Somehow this massive book has been available in the store here for almost a year and I’ve somehow missed talking about it. I blame the elections and the loss of my appendix last year; that’s my story and I’m sticking to it. Want some details? As the cover says, there are over 50 contributors, this massive thing is over 200 pages, the cover art is gorgeous (even though the girl on the cover doesn’t actually appear in any of the stories) and keeping something this packed to under $10 is an impressive achievement. As for contributors, there are way too many to list them all, so I’ll just stick with the ones who have pages up here at the old Sloth for reference: Dan Taylor, Brad Foster, Tim Corrigan, John Lustig, Stan Yan, Dean LeCrone, Matt Levin, and Jim Siergey. That leaves all sorts of new cartoonists for you to discover in here, doesn’t it? As a whole, well, it’s an anthology, so some parts are stronger than others, but there’s more than enough in here to make it worth your while. Highlights include Ethan Wenberg and Stan Yan’s tale of the poo-flinging reporter (which makes this the most political book I’ve seen all year, sadly enough), the brief Kevin Hanna puppet theater story explaining to kids how the fast food is made, Ron LeBrasseur’s vampire love story, Dean LeCrone’s tale of an old lady trapped in a hot car by her dog, Tyler Sticka’s fly fight over some poo, Dan Taylor’s story about a successful weight loss clinic, Dan Lauer’s Iron Chef Funnies, Anton Bogaty’s tale of a space crew trying to defeat an unstoppable alien, and John Lustig’s always amusing Last Kiss comics, which are scattered throughout. The heart of the book though (figuratively and literally) is the Tim Corrigan Mighty Guy piece about the slave driver that is Allen Freeman and the methods he uses to keep all his cartoonists happy. Mighty Guy has been around for decades (although if I remember correctly it was always self-published) and I’ve always thought it was vastly underrated. What fan of cartoons ever wouldn’t appreciate Mighty Guy being shoved into a tin can (when trying to take over “Marvelous” comics) by the “Bulk”? All told, this is a pretty solid bunch of comics. A few stinkers, naturally, but more than enough good stuff in here to make up for it. $9.95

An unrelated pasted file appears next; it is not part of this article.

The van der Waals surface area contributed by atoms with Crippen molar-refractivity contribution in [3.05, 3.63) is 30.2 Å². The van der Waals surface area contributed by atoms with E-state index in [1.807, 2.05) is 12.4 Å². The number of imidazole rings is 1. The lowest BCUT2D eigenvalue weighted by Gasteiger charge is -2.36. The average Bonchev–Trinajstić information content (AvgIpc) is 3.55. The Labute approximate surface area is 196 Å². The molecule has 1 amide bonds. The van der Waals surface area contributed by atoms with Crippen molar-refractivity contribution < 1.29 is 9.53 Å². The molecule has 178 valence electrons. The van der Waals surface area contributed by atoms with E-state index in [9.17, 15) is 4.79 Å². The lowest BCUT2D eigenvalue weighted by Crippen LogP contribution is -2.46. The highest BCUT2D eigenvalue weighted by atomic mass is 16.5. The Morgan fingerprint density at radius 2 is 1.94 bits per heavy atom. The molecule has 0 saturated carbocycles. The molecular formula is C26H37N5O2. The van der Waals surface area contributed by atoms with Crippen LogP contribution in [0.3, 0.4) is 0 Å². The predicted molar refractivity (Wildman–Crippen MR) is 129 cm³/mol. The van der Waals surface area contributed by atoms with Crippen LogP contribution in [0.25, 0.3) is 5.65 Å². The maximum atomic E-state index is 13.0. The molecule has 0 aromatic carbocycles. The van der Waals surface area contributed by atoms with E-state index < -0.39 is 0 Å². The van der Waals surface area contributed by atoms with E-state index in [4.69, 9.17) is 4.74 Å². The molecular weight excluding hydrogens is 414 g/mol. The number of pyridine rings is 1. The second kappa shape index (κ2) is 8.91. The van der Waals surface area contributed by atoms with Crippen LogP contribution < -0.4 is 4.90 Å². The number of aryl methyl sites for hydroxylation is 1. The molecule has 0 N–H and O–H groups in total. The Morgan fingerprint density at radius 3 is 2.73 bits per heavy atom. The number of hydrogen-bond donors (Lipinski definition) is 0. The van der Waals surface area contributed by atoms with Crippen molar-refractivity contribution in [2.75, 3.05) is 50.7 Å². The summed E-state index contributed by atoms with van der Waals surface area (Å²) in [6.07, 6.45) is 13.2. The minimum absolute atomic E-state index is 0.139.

Slam Bang Volume 2 #6
Kudos to Christina Wald for that cover, there’s plenty to unpack before you even open the book.Â In case you can’t read the fine print (which is a shame, as there are jokes all over the cover) this is the advertising issue, basically an excuse for the people involved to take the “random fake ads” gag and have some real fun with it.Â Edward Pun (which can’t possibly be his real name) shows a bad day that ends in a clever ad for a massage chair, Brad Foster has a “rehabilitated” quack doctor, Ryan Estrada shows off the civic conscience of the actual Big Boy, Roger Langridge has the inspired idea of selling “mother in a jar” (just in case you’re too independent), Dean LeCrone & Allen Freeman have a time machine for sale, Tyler Sticka plays with celebrities in his bit (and hopes to get sued to “land a major distribution deal”), John Lustig again steals the show with his bit about the biological clock and where to place the blame after a bad break-up, and Jim Siergey has some games for children to help them find their place in life (as automatons).Â That’s leaving out plenty of stuff, as this thing is packed with ads that are only 1/2 or 1/3 of a page long by all sorts of folks.Â Big laughs, big issue, all kinds of stuff to pick through, what more do you want?Â $4